How to Set Financial Goals for the New Year

Ah, a new year. A fresh start. I love the New Year time because everyone is looking forward to what they want to accomplish personally, professionally and (hopefully) financially. Maybe you say, "This is the year I start contributing more to my retirement," or, "This is the year I'm finally going to say goodbye to credit card debt."

All of that is very, very good.

But it isn't enough to just say what it is you want from a new year aloud (although I highly, highly recommend this too.) You have to create an action plan. 

I am really great at creating action plans; I had a very detailed one that helped me pay off $8,000 of credit card debt in just 90 days. Unfortunately, I got so tired and burnt out from doing that much of a blitz, I kinda phoned in the rest of my 2015.

My 2015 Financial Goals

Fully Fund Emergency Fund (I'm only 50% there)

Pay 2014 Taxes (I owed about $1800 dollars after all was said and done, right around the time I started working for myself.  NOT FUN!)

Max out my Roth IRA Contributions (I still have until April to do this, but I'm still nowhere close)

Save an additional $3k for 2015 Taxes

Fund Season 2 of Awkward Money Chat

Pay off All Credit Card Debt

At the end of 2015, I was only able to cross off 3 of my 6 goals. Which is better than nothing, especially given the $7,000 or so I spent on home repairs this year and the uneven cash flow I experienced my first year as my own boss. I don't feel bad about what I accomplished, but I want to strive for more in 2016, and so I'm going to share the process I'm using to tackle my financial goals for this year with you now.

Prioritize the things that are losing you money


Debt. It's expensive. Every dime that sits in savings is worth less when you have it. And while it is hard to manage debt with other savings goals like retirements and emergency funds, the fact of the matter is that with interest rates on savings accounts so low, you need to pay off high interest debt first in order to get ahead.

So when brainstorming your financial goals, prioritize the items that are costing you the most.

Throw In Some Savings Goals Too


I think having a nice emergency fund before you pay off debt is important to keeping you out of the cycle of using credit to cover the unexpected.

Realistically, will you really be able to accomplish everything? Probably not. You never know what could come up, but what's the quote? You miss the shots you don't take? Think of your financial goals like that.


Decide what YOU want


Sure, you can follow my advice or use the ideas you find on my blog and others to brainstorm a set of financial goals for yourself. Just don't forget to listen to your own inner voice. What do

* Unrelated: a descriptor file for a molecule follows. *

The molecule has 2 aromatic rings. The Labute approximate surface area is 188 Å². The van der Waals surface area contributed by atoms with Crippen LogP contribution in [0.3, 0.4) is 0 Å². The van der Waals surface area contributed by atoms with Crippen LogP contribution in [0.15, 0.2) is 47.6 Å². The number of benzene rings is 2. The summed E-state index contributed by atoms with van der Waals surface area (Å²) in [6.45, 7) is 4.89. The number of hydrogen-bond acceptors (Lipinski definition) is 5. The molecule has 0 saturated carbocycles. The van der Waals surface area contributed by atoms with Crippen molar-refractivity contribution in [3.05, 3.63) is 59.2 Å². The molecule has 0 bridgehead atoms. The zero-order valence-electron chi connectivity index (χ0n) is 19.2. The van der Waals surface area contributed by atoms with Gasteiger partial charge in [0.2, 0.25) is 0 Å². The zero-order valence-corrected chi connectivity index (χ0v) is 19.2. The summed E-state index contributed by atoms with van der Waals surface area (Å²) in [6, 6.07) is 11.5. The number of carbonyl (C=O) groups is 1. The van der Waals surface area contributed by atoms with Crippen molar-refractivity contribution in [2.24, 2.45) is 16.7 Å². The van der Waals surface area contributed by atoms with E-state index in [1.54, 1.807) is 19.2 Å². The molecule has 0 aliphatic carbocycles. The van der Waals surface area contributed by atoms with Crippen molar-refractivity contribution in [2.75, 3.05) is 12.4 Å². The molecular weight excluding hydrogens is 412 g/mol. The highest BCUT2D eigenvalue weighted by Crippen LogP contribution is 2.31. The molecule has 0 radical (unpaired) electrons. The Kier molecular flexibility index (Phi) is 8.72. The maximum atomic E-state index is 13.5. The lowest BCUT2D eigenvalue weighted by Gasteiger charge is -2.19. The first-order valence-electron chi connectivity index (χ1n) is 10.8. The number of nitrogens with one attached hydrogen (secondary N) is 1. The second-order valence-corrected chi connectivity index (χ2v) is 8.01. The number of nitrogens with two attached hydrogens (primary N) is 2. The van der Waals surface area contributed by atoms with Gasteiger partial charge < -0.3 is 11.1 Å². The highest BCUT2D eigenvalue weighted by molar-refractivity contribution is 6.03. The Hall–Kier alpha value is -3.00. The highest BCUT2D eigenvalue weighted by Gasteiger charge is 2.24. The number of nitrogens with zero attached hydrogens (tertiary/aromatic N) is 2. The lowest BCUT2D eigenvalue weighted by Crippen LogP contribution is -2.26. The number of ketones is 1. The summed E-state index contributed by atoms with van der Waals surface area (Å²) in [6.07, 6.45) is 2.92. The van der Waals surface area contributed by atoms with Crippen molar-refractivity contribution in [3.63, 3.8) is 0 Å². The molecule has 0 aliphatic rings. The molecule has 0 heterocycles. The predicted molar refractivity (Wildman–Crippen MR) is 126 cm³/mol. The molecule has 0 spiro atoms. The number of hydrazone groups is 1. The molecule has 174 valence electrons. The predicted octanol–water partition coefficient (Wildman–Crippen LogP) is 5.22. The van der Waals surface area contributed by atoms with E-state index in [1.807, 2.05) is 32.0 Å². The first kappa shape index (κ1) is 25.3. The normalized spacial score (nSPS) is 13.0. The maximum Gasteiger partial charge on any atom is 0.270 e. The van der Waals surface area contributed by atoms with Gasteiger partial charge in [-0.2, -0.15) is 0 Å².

you
want to accomplish? Which goal completion would make you happiest? Which completion would free you up the most to do something else you really want to do?

With Those Three Things in Mind...Here are My 2016 Financial Goals

  • Pay Off My Car - I've had it for about a year now and would really like to allocate the car payment money to my retirement accounts.
  • Finishing Funding My Emergency Fund
  • Allocate money for retirement (both 2015 and 2016) - You can contribute money for retirement for 2015 up until April of this year, which I'll need to continue doing if I'm going to meet my 2015 goal.
  • Save up for $6,000 structural repair needed on my house - Attempting to sell my home and all the flooding issues I've had in the basement means I need to make some serious repairs to the home before I can attempt to sell it again. Sounds like fun doesn't it? Oh, it is. But getting this off my plate would help me feel a lot better about the state of my home and my chances to earn money on it after the sale, so it's going on the list.

Put Everything into Bite Sized Pieces

The trick to sticking to your New Year's Resolutions is to make them both

Some people like to take their financial goals and break them down month by month, for example, if you know you have $12,000 worth of financial goals this year, you then allocate $1000 each month to them. Or you can do a "debt snowball" approach where you take either the biggest goal, (or smallest one) knock it out completely, and then move on to the next.

However you decide to slice it, take time to write your goals down somewhere. I handwrite mine in my "Dream" notebook and also put in a checklist for them in Trello, which is where I keep track of everything for my business. It feels good to physically check (or click) things off as I accomplish them.

Maybe you need to start smaller and commit to setting your first budget, or tracking your expenses for a month or two to see where you're spending. Maybe it's to save up your first $1000 and then tackle your cards and student loan debt. Whatever it is, please know it is never too late to start and it doesn't matter where you start; it's where you finish.

More New Year Resources


There are so many fantastic posts out there about getting off on the right (financial) foot this year. Here are some of my favorites!

"Yes...And" Your Life - by Stefanie O'Connell

How to Plan Your Best Year Ever - from The FinanceGirl

10 Must Read Goal Planning Articles - from Side Hustle Academy (love this one!)

Tell me in the comments...What is it you are planning for in 2016?